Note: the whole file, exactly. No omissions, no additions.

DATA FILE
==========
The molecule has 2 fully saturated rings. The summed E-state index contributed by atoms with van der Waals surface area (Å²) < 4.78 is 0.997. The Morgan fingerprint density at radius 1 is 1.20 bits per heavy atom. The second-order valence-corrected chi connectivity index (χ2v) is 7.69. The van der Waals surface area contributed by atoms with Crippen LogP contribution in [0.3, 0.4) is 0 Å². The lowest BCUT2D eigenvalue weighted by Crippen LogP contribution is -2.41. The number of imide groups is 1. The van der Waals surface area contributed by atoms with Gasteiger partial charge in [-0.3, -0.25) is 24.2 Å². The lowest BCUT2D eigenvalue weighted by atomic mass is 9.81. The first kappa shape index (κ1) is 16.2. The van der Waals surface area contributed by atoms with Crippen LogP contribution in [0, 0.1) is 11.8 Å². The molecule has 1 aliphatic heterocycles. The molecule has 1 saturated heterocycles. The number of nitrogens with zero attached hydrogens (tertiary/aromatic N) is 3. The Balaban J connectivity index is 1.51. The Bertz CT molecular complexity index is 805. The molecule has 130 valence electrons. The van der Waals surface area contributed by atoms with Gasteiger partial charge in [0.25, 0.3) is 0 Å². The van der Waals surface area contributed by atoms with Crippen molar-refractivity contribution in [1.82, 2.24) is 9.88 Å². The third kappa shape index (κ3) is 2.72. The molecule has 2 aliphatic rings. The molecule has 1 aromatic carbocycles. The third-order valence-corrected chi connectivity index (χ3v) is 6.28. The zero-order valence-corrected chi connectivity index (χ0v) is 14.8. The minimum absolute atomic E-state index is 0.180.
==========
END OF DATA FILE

The molecule has 2 fully saturated rings. The summed E-state index contributed by atoms with van der Waals surface area (Å²) < 4.78 is 0.997. The Morgan fingerprint density at radius 1 is 1.20 bits per heavy atom. The second-order valence-corrected chi connectivity index (χ2v) is 7.69. The van der Waals surface area contributed by atoms with Crippen LogP contribution in [0.3, 0.4) is 0 Å². The lowest BCUT2D eigenvalue weighted by Crippen LogP contribution is -2.41. The number of imide groups is 1. The van der Waals surface area contributed by atoms with Gasteiger partial charge in [-0.3, -0.25) is 24.2 Å². The lowest BCUT2D eigenvalue weighted by atomic mass is 9.81. The first kappa shape index (κ1) is 16.2. The van der Waals surface area contributed by atoms with Crippen LogP contribution in [0, 0.1) is 11.8 Å². The molecule has 1 aliphatic heterocycles. The molecule has 1 saturated heterocycles. The number of nitrogens with zero attached hydrogens (tertiary/aromatic N) is 3. The Balaban J connectivity index is 1.51. The Bertz CT molecular complexity index is 805. The molecule has 130 valence electrons. The van der Waals surface area contributed by atoms with Gasteiger partial charge in [0.25, 0.3) is 0 Å². The van der Waals surface area contributed by atoms with Crippen molar-refractivity contribution in [1.82, 2.24) is 9.88 Å². The third kappa shape index (κ3) is 2.72. The molecule has 2 aliphatic rings. The molecule has 1 aromatic carbocycles. The third-order valence-corrected chi connectivity index (χ3v) is 6.28. The zero-order valence-corrected chi connectivity index (χ0v) is 14.8. The minimum absolute atomic E-state index is 0.180.